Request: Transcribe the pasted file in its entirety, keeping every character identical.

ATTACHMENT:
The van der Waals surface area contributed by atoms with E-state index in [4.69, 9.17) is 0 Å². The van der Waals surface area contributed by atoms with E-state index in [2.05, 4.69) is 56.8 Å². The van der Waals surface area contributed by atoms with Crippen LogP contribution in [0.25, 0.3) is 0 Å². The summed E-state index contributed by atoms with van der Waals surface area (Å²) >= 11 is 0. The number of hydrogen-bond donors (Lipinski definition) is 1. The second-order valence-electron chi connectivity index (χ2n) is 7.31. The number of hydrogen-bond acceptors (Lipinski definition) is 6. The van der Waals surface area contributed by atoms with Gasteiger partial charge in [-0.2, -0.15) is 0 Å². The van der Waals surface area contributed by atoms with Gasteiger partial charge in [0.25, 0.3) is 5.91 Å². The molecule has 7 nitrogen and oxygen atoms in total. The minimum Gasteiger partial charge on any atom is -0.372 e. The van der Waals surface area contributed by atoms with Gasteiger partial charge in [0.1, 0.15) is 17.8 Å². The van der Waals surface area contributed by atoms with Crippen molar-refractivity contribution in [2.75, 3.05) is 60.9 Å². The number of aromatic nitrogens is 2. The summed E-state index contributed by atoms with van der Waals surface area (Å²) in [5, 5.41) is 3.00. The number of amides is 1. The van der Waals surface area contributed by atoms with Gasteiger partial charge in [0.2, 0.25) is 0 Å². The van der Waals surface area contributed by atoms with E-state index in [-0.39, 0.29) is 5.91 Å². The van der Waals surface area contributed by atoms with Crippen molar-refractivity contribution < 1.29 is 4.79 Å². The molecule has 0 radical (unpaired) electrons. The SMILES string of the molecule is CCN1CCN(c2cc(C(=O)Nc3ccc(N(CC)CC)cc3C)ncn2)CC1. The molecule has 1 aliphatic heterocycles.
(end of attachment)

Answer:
The van der Waals surface area contributed by atoms with E-state index in [4.69, 9.17) is 0 Å². The van der Waals surface area contributed by atoms with E-state index in [2.05, 4.69) is 56.8 Å². The van der Waals surface area contributed by atoms with Crippen LogP contribution in [0.25, 0.3) is 0 Å². The summed E-state index contributed by atoms with van der Waals surface area (Å²) >= 11 is 0. The number of hydrogen-bond donors (Lipinski definition) is 1. The second-order valence-electron chi connectivity index (χ2n) is 7.31. The number of hydrogen-bond acceptors (Lipinski definition) is 6. The van der Waals surface area contributed by atoms with Gasteiger partial charge in [-0.2, -0.15) is 0 Å². The van der Waals surface area contributed by atoms with Gasteiger partial charge in [0.25, 0.3) is 5.91 Å². The molecule has 7 nitrogen and oxygen atoms in total. The minimum Gasteiger partial charge on any atom is -0.372 e. The van der Waals surface area contributed by atoms with Gasteiger partial charge in [0.1, 0.15) is 17.8 Å². The van der Waals surface area contributed by atoms with Crippen molar-refractivity contribution in [2.75, 3.05) is 60.9 Å². The number of aromatic nitrogens is 2. The summed E-state index contributed by atoms with van der Waals surface area (Å²) in [5, 5.41) is 3.00. The number of amides is 1. The van der Waals surface area contributed by atoms with Gasteiger partial charge in [0.2, 0.25) is 0 Å². The van der Waals surface area contributed by atoms with E-state index in [-0.39, 0.29) is 5.91 Å². The van der Waals surface area contributed by atoms with Crippen molar-refractivity contribution < 1.29 is 4.79 Å². The molecule has 0 radical (unpaired) electrons. The SMILES string of the molecule is CCN1CCN(c2cc(C(=O)Nc3ccc(N(CC)CC)cc3C)ncn2)CC1. The molecule has 1 aliphatic heterocycles.